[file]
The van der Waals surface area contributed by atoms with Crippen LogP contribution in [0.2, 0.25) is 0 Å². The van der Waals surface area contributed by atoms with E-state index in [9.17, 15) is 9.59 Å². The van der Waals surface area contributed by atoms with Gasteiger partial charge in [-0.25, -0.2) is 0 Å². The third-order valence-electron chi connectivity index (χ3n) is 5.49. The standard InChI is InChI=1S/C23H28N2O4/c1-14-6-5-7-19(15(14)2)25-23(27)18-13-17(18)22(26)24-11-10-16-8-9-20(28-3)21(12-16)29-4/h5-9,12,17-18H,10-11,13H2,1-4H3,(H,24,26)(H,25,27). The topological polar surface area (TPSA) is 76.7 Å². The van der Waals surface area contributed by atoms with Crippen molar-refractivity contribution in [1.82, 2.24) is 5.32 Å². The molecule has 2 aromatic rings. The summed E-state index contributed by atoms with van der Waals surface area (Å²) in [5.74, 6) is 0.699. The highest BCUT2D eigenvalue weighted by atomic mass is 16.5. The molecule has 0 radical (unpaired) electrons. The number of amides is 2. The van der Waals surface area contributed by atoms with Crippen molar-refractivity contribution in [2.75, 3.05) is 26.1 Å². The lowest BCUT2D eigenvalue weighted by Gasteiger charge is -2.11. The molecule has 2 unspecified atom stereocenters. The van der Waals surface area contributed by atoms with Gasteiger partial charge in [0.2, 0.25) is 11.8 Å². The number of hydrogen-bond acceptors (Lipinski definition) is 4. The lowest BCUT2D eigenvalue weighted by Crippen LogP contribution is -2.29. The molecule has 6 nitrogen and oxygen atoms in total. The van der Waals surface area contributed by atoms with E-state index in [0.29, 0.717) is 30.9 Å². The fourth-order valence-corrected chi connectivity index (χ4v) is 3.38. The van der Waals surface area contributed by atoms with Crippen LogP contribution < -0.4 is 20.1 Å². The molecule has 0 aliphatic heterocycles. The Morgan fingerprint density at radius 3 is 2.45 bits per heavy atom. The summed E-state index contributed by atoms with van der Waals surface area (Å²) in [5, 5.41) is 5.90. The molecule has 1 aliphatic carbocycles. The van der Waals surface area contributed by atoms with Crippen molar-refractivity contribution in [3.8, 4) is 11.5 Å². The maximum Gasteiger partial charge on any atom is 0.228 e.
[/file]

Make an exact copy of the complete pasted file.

The van der Waals surface area contributed by atoms with Crippen LogP contribution in [0.2, 0.25) is 0 Å². The van der Waals surface area contributed by atoms with E-state index in [9.17, 15) is 9.59 Å². The van der Waals surface area contributed by atoms with Gasteiger partial charge in [-0.25, -0.2) is 0 Å². The third-order valence-electron chi connectivity index (χ3n) is 5.49. The standard InChI is InChI=1S/C23H28N2O4/c1-14-6-5-7-19(15(14)2)25-23(27)18-13-17(18)22(26)24-11-10-16-8-9-20(28-3)21(12-16)29-4/h5-9,12,17-18H,10-11,13H2,1-4H3,(H,24,26)(H,25,27). The topological polar surface area (TPSA) is 76.7 Å². The van der Waals surface area contributed by atoms with Crippen molar-refractivity contribution in [1.82, 2.24) is 5.32 Å². The molecule has 2 aromatic rings. The summed E-state index contributed by atoms with van der Waals surface area (Å²) in [5.74, 6) is 0.699. The highest BCUT2D eigenvalue weighted by atomic mass is 16.5. The molecule has 0 radical (unpaired) electrons. The number of amides is 2. The van der Waals surface area contributed by atoms with Crippen molar-refractivity contribution in [2.75, 3.05) is 26.1 Å². The lowest BCUT2D eigenvalue weighted by Gasteiger charge is -2.11. The molecule has 2 unspecified atom stereocenters. The van der Waals surface area contributed by atoms with Gasteiger partial charge in [0.2, 0.25) is 11.8 Å². The number of hydrogen-bond acceptors (Lipinski definition) is 4. The lowest BCUT2D eigenvalue weighted by Crippen LogP contribution is -2.29. The molecule has 6 nitrogen and oxygen atoms in total. The van der Waals surface area contributed by atoms with E-state index in [0.29, 0.717) is 30.9 Å². The fourth-order valence-corrected chi connectivity index (χ4v) is 3.38. The van der Waals surface area contributed by atoms with Crippen LogP contribution < -0.4 is 20.1 Å². The molecule has 0 aliphatic heterocycles. The Morgan fingerprint density at radius 3 is 2.45 bits per heavy atom. The summed E-state index contributed by atoms with van der Waals surface area (Å²) in [5, 5.41) is 5.90. The molecule has 1 aliphatic carbocycles. The van der Waals surface area contributed by atoms with Crippen molar-refractivity contribution in [3.8, 4) is 11.5 Å². The maximum Gasteiger partial charge on any atom is 0.228 e.